John F. Kennedy

Denny Hatch is the author of six books on marketing and four novels, and is a direct marketing writer, designer and consultant. His latest book is “Write Everything Right!” Visit him at

Reinventing Direct is for the direct marketer seeking guidance in the evolving world of online marketing. Gary Hennerberg is a mind code marketing strategist, based on the template from his new book, "Crack the Customer Mind Code." He is recognized as a leading direct marketing consultant and copywriter. He weaves in how to identify a unique selling proposition to position, or reposition, products and services using online and offline marketing approaches, and copywriting sales techniques. He is sought-after for his integration of direct mail, catalogs, email marketing, websites, content marketing, search marketing, retargeting and more. His identification of USPs and copywriting for clients has resulted in sales increases of 15 percent, 35 percent, and even as high as 60 percent. Today he integrates both online and offline media strategies, and proven copywriting techniques, to get clients results. Email him or follow Gary on LinkedIn. Co-authoring this blog is Perry Alexander of ACM Initiatives. Follow Perry on LinkedIn.

When was the last time you checked your copy's grade level reading scores? American's reading ability is declining. And you could be writing over your prospective customer's ability to understand your message. In the U.S., average reading levels are at about the eighth grade level. But 1-in-5 U.S. adults read below a fifth grade level. And surprisingly, 14 percent of U.S. adults can't read

1963 was a momentous year in America: President John F. Kennedy was assassinated, Martin Luther King Jr. delivered his “I Have a Dream” speech at the March on Washington and, somewhat less heralded by all but the most fervent postal historians, the ZIP code was introduced. Since its founding in 1775, the post office relied on hand sorting based on local addresses to get mail where it was supposed to go. A piece of mail often went through 10 postal workers before making it to its recipient. But by the 1940s

When Barack Obama won the 2008 presidential election, he tweeted: "We just made history … All of this happened because of you." It was one of the moments which led pundits to compare him to John F. Kennedy in the way both embraced the new technologies of their respective eras to get them to the White House. If JFK was the first ever television president, they said, then Obama was the first Twitter president.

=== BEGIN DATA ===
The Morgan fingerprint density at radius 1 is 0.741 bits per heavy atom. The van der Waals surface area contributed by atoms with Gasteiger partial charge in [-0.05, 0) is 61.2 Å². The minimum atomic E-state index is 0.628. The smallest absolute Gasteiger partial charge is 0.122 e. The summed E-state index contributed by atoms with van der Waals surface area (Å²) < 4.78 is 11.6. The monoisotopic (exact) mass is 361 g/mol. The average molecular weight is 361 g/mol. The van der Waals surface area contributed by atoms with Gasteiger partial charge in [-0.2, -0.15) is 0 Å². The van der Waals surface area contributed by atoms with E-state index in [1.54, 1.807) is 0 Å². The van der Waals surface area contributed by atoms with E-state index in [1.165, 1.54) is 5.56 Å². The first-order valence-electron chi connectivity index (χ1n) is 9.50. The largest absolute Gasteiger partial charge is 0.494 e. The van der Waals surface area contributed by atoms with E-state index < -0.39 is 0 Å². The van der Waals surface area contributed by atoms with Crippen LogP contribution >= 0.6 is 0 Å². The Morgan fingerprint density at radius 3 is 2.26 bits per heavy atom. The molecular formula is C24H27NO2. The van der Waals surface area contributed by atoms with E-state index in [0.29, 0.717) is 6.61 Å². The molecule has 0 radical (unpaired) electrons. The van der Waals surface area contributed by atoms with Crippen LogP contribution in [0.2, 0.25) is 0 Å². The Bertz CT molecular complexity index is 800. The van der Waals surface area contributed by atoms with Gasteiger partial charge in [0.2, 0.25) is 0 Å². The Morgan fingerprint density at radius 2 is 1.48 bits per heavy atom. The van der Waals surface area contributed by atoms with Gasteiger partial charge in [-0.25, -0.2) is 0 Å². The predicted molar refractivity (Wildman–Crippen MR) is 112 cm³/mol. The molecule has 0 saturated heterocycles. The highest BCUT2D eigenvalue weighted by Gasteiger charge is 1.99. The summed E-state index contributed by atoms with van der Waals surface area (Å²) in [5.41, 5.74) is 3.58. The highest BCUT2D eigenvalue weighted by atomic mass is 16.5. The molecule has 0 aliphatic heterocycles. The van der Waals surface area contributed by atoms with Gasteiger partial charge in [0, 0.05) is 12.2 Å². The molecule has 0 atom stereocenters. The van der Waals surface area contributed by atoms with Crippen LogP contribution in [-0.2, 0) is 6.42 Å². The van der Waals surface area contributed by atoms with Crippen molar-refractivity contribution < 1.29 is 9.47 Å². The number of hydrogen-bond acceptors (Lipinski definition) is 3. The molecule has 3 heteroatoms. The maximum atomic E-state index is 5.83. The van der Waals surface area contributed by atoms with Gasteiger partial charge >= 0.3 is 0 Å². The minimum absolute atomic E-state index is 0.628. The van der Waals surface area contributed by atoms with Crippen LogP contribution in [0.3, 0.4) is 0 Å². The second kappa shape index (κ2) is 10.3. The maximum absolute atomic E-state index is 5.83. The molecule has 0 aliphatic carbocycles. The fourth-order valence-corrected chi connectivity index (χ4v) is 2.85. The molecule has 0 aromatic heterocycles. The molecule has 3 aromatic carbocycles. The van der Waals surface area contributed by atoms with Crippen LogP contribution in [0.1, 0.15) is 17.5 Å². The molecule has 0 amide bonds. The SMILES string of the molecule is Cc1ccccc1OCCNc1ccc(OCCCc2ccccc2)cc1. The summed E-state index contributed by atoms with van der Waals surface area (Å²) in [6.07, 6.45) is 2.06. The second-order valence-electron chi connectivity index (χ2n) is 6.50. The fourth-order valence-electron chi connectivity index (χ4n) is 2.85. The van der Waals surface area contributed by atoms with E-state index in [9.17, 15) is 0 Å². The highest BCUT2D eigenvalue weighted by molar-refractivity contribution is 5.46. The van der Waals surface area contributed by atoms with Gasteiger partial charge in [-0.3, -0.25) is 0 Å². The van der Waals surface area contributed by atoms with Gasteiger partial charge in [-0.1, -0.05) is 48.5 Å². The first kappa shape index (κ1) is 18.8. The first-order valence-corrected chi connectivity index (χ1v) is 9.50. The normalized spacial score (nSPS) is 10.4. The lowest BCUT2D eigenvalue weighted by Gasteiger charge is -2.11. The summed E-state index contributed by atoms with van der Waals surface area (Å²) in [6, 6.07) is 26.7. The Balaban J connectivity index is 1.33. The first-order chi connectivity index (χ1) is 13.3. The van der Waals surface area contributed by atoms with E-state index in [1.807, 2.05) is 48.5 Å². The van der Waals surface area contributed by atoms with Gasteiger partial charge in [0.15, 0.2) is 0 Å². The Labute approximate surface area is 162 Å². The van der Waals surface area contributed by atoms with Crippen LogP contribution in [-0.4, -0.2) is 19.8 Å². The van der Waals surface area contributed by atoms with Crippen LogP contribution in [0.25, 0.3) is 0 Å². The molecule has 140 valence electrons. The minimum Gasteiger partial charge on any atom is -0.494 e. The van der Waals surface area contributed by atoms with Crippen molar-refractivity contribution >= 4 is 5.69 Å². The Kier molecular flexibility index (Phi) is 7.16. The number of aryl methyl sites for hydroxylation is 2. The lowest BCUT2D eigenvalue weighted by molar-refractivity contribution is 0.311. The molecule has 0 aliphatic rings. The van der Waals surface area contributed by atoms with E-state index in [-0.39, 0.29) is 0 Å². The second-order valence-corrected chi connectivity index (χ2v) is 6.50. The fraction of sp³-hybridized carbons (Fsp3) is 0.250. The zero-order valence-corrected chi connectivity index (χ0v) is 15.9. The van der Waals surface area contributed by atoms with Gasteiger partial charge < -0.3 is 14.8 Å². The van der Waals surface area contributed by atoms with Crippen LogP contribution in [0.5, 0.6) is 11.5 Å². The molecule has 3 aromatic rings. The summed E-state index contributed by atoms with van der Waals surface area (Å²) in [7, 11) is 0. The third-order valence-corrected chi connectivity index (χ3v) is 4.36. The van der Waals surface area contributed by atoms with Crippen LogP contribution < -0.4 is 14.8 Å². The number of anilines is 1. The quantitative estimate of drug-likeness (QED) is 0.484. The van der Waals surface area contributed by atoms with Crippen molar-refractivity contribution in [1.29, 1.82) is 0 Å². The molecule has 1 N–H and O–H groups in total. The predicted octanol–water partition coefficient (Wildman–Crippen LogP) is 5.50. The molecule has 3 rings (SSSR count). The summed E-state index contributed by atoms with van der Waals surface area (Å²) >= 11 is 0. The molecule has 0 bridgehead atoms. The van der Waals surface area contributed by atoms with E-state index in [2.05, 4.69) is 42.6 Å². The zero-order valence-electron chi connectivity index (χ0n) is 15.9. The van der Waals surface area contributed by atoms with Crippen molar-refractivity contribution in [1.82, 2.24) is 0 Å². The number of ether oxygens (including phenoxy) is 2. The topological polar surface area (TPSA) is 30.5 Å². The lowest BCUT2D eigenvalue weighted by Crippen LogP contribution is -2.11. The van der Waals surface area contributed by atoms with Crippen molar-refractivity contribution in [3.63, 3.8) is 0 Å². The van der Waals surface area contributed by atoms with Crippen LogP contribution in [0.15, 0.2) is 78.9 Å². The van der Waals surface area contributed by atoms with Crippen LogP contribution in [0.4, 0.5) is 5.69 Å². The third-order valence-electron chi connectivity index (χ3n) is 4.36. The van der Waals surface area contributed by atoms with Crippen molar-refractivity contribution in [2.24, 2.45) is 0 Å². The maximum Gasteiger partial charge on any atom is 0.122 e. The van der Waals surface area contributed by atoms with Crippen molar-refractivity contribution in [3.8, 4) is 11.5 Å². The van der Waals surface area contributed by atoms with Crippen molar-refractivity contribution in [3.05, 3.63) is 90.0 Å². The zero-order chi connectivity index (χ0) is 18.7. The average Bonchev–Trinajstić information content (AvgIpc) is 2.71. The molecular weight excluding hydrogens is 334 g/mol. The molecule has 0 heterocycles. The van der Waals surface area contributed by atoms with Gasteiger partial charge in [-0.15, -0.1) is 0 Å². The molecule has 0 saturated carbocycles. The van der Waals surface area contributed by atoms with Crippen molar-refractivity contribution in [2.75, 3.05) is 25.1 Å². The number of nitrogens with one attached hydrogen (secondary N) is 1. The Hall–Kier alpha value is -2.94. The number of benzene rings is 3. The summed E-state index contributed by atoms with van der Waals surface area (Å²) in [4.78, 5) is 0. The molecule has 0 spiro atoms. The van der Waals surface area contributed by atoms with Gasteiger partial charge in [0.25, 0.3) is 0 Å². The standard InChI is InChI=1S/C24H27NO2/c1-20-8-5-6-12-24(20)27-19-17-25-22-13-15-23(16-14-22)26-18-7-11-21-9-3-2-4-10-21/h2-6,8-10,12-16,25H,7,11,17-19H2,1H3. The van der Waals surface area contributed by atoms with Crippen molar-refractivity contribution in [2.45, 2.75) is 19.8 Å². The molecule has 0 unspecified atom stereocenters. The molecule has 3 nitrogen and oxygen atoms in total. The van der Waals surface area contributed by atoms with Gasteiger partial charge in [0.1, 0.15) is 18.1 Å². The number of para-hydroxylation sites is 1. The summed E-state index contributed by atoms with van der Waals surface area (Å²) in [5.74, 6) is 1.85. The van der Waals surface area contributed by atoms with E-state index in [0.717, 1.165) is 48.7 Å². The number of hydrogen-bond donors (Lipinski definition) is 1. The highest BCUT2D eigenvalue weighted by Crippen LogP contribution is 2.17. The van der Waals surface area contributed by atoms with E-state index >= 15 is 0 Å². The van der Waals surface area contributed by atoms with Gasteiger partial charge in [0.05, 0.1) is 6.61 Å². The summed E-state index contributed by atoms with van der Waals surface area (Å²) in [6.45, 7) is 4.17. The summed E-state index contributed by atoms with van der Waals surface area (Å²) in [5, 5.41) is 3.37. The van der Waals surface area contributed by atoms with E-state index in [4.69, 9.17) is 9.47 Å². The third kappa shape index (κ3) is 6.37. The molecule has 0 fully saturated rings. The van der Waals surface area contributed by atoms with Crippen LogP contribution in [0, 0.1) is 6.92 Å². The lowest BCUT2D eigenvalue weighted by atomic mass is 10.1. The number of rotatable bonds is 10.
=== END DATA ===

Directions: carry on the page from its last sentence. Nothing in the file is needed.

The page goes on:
I can't say goodbye to the 2008 campaign without a tip of the hat to Tina Fey, the wickedly funny clone of vice presidential nominee Gov. Sarah Palin.

Fey left me weak with laughter after every appearance. Her rise and fall as Palin lasted a mere nine weeks. When the two of them appeared together on "Saturday Night Live," it was tough to tell them apart. (See hyperlink below.)

Fey has a distinguished career going for her. After studying drama at the University of Virginia and a long gig as a cast member at Chicago's legendary The Second City, she joined NBC's "Saturday Night Live" and became the only female head writer in the show's history. She has her own show now, "30 Rock," but made an "SNL" encore for this election season.

Tina Fey is a brilliant talent with many strings to her bow. Spend some time on her page in the Internet Movie Database (IMDB). You'll be dazzled by her many accomplishments. (See hyperlink below.)

Her performances as Palin were, for me, yet another bite into the Proustian Madeleine cake that called up the past—this time the saga of the sad-sack comedian who pioneered political impersonations.

His name was Vaughn Meader—a one-trick pony who was responsible the best-selling long-playing record in history.

This is not about the Iraq War and America’s possible withdrawal. It’s about the Pentagon’s top leaders behaving like amateurs and how The New York Times exploited their ineptitude by publishing a devastating photograph, presumably to further its own foreign policy agenda. Whether you are in the military or the private sector, always remember that the media—although chumps themselves—thrive on making others look like chumps. Horses don’t sell newspapers or garner TV ratings. Horses’ asses do. Flip-Flops in the White House? On July 19, 2005, a photograph was taken of the Northwestern University lacrosse team with President Bush in front of the White

I damn near did not get today’s column done. I started reading Jack Valenti’s memoir, “This Time, This Place: My Life in War, the White House and Hollywood” and it grabbed me by the throat and would not let go. Valenti, a World War II bomber pilot who flew 51 missions over Italy, died at age 85 on April 26, just six weeks before publication. In the following half-century after his discharge from the Army Air Corps, Jack Valenti bestrode the mighty worlds of Washington and Hollywood like a colossus, quite a feat for someone a mere five foot five inches tall.

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